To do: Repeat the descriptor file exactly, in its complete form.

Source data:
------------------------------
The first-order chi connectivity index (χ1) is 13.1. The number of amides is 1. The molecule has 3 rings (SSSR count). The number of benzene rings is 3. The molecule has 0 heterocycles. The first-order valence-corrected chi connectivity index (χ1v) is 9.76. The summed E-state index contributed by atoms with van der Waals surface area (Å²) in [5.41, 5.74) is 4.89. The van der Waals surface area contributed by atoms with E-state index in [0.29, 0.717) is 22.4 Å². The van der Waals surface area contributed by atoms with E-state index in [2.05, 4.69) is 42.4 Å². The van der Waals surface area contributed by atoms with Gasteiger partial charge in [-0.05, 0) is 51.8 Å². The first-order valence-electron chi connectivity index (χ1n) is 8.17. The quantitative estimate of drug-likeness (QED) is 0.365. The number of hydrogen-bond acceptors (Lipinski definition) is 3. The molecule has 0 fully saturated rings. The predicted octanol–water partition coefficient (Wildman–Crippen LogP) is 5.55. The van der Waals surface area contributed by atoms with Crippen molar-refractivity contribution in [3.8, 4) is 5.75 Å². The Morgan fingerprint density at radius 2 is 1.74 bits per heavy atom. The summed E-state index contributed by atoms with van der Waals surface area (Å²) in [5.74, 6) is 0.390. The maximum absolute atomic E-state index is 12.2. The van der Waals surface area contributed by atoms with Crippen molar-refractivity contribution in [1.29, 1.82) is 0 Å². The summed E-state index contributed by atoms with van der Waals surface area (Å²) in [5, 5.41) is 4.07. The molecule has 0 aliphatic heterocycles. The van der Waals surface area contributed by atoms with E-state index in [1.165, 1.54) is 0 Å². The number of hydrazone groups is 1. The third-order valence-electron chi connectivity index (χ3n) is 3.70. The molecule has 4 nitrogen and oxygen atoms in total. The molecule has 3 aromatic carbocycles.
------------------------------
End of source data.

The first-order chi connectivity index (χ1) is 13.1. The number of amides is 1. The molecule has 3 rings (SSSR count). The number of benzene rings is 3. The molecule has 0 heterocycles. The first-order valence-corrected chi connectivity index (χ1v) is 9.76. The summed E-state index contributed by atoms with van der Waals surface area (Å²) in [5.41, 5.74) is 4.89. The van der Waals surface area contributed by atoms with E-state index in [0.29, 0.717) is 22.4 Å². The van der Waals surface area contributed by atoms with E-state index in [2.05, 4.69) is 42.4 Å². The van der Waals surface area contributed by atoms with Gasteiger partial charge in [-0.05, 0) is 51.8 Å². The first-order valence-electron chi connectivity index (χ1n) is 8.17. The quantitative estimate of drug-likeness (QED) is 0.365. The number of hydrogen-bond acceptors (Lipinski definition) is 3. The molecule has 0 fully saturated rings. The predicted octanol–water partition coefficient (Wildman–Crippen LogP) is 5.55. The van der Waals surface area contributed by atoms with Crippen molar-refractivity contribution in [3.8, 4) is 5.75 Å². The Morgan fingerprint density at radius 2 is 1.74 bits per heavy atom. The summed E-state index contributed by atoms with van der Waals surface area (Å²) in [5.74, 6) is 0.390. The maximum absolute atomic E-state index is 12.2. The van der Waals surface area contributed by atoms with Crippen molar-refractivity contribution in [1.29, 1.82) is 0 Å². The summed E-state index contributed by atoms with van der Waals surface area (Å²) in [5, 5.41) is 4.07. The molecule has 0 aliphatic heterocycles. The van der Waals surface area contributed by atoms with E-state index in [1.165, 1.54) is 0 Å². The number of hydrazone groups is 1. The third-order valence-electron chi connectivity index (χ3n) is 3.70. The molecule has 4 nitrogen and oxygen atoms in total. The molecule has 3 aromatic carbocycles.